Monday 10 am -6 pm ~ Tuesday 10 am -6 pm ~ Wednesday 10 am -6 pm ~ Thursday 12 p.m. -8 pm ~ Friday 10 am -6 pm ~ Saturday Closed ~ Sunday Closed ~
Special Collections

Special Collections is currently closed at the 2000 S Loop 256 location. Staff is currently packing it up to move to our new location at 315 W. Oak St. in the Redlands Annex-Opening date TBA. All services via e-mail and in person are temporarily suspended.   We appreciate your patience and understanding while we make this transition. 

Ready, set, search!

 

 

According to the 72-Year-Rule, "the National Archives releases census records to the general public 72 years after the Census Day".

The 1950 Census was released in April 2022. The 1960 Census will be live after April 2031 on AncestryLibrary.com. 

  • Click on the AncestryLibrary.com link to enter the database when using the library computers. The National Archives has embedded some brief videos on its website that explain the importance of the Census and how details about population, housing, and agriculture can furnish clues to your ancestry lines. 

Other sources for the Census images include: (some may be fee based)

 

About our Special Collections

The Special Collections room contains more than 8,500 items. Subject areas include Genealogy, the Civil War, Texana, and local history (Palestine and Anderson County). Our vertical files contain information on cemeteries, individual families, houses and businesses in Palestine and general information about Anderson County. 

Ancestry Library Edition and other database subscriptions are available. Free local newspapers dating to 1857 are available on microfilm as are several years of the late 19th century for the Galveston Daily News. (Note: some issues are missing).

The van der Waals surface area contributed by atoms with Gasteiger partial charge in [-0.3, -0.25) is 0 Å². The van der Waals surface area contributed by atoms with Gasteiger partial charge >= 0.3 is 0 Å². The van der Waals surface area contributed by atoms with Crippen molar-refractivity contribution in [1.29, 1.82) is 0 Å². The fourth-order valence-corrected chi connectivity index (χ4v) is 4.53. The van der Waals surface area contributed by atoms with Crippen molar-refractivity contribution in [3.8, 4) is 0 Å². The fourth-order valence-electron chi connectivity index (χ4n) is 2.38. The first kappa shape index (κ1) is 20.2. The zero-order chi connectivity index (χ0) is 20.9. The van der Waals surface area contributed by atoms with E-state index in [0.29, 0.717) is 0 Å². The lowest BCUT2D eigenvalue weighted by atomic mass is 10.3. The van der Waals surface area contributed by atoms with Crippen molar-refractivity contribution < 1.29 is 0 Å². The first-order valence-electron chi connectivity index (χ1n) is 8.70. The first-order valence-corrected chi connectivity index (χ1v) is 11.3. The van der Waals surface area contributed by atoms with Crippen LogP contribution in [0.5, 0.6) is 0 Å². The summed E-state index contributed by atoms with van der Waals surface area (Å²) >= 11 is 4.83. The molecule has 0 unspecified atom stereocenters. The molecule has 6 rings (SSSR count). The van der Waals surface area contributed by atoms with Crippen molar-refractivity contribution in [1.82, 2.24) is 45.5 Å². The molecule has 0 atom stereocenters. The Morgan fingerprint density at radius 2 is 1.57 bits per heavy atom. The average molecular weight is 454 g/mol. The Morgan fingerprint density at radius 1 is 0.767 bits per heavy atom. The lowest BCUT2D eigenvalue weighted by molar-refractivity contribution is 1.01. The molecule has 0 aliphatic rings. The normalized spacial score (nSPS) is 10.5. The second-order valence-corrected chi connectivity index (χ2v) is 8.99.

Volunteers who have photographed headstones and found death records and obituaries have helped move the Anderson County Cemetery database closer to being ready to post to the library’s web site. This compilation of records which includes directions, GPS coordinates, enumerations, photos, obituaries, and more will prove invaluable to researchers. There is still plenty of work to do and volunteers are always welcome.

Genealogical information using Internet resources, maps, city directories and telephone books, and genealogical-historical journals are available for browsing. Microfilm reader is available.

Library staff members may assist patrons in finding historical and genealogical material only . The library is not staffed for extensive research. See below for basic query research we can provide. If extensive research is needed, you will need to find a professional researcher, the library may not recommend anyone at this time. 

 

Worth a Look Websites: 

www.dar.org

The DAR Genealogical Research System is a combination of several databases created in recent years to organize the large quantity of information that the DAR has collected since its inception in 1890.

www.findagrave.com
Help finding and obtaining a photo of an ancestor's grave marker.

www.geni.com
Good place to put basic family outlines online for others to view.

www.loc.gov/chroniclingamerica/
Library of Congress and the National Endowment for the Humanities present the National Digital Newspaper Program. Arizona, California, District of Columbia, Florida, Hawaii, Kentucky, Minnesota, Missouri, Nebraska, New York, Ohio, Pennsylvania, Texas, Utah, Virginia and Washington are available now, but more will be coming over the next few years.

http://familysearch.org
Texas Death Certificate images online. Free!

www.texashistory.unt.edu
The Portal to Texas History, from the University of North Texas

www.tsl.state.tx.gov
Texas Adjutant General Service Records: 1836 - 1935

This series combines both official service record files from the Adjutant General's Office and alphabetical files created by other agencies that contain records related to an individual's service in a military unit.

Other Social Media Sites: 

facebook.com/GenDisasters

Texas Genealogy Network

Criminal Genealogy